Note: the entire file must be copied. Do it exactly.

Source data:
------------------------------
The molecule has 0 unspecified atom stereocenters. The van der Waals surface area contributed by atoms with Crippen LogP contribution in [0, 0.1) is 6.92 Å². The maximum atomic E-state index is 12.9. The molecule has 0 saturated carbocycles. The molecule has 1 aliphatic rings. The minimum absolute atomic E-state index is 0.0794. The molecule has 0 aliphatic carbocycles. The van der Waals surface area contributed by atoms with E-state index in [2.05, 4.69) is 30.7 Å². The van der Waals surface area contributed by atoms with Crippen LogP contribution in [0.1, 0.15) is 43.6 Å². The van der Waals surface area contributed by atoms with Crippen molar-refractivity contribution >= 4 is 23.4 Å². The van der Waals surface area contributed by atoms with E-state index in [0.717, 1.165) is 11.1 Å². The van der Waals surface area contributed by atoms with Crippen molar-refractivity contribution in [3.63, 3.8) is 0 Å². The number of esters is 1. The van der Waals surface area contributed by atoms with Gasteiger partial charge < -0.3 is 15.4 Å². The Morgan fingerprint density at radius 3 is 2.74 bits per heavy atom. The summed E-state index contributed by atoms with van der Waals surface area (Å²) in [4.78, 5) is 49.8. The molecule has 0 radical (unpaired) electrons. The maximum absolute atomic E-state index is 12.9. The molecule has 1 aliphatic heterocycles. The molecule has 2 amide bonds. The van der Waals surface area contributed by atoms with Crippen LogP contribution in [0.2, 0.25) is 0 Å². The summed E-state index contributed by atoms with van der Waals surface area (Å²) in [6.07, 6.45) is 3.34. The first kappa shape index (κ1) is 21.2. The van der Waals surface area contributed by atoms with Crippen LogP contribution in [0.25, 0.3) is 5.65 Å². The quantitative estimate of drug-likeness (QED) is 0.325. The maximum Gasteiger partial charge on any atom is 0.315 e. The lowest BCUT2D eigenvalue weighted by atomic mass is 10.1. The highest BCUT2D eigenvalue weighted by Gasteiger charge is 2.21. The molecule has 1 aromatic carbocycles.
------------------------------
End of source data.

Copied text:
The molecule has 0 unspecified atom stereocenters. The van der Waals surface area contributed by atoms with Crippen LogP contribution in [0, 0.1) is 6.92 Å². The maximum atomic E-state index is 12.9. The molecule has 0 saturated carbocycles. The molecule has 1 aliphatic rings. The minimum absolute atomic E-state index is 0.0794. The molecule has 0 aliphatic carbocycles. The van der Waals surface area contributed by atoms with E-state index in [2.05, 4.69) is 30.7 Å². The van der Waals surface area contributed by atoms with Crippen LogP contribution in [0.1, 0.15) is 43.6 Å². The van der Waals surface area contributed by atoms with Crippen molar-refractivity contribution >= 4 is 23.4 Å². The van der Waals surface area contributed by atoms with E-state index in [0.717, 1.165) is 11.1 Å². The van der Waals surface area contributed by atoms with Crippen molar-refractivity contribution in [3.63, 3.8) is 0 Å². The number of esters is 1. The van der Waals surface area contributed by atoms with Gasteiger partial charge < -0.3 is 15.4 Å². The Morgan fingerprint density at radius 3 is 2.74 bits per heavy atom. The summed E-state index contributed by atoms with van der Waals surface area (Å²) in [4.78, 5) is 49.8. The molecule has 0 radical (unpaired) electrons. The maximum absolute atomic E-state index is 12.9. The molecule has 1 aliphatic heterocycles. The molecule has 2 amide bonds. The van der Waals surface area contributed by atoms with Crippen LogP contribution in [0.2, 0.25) is 0 Å². The summed E-state index contributed by atoms with van der Waals surface area (Å²) in [6.07, 6.45) is 3.34. The first kappa shape index (κ1) is 21.2. The van der Waals surface area contributed by atoms with Crippen LogP contribution in [0.25, 0.3) is 5.65 Å². The quantitative estimate of drug-likeness (QED) is 0.325. The maximum Gasteiger partial charge on any atom is 0.315 e. The lowest BCUT2D eigenvalue weighted by atomic mass is 10.1. The highest BCUT2D eigenvalue weighted by Gasteiger charge is 2.21. The molecule has 1 aromatic carbocycles.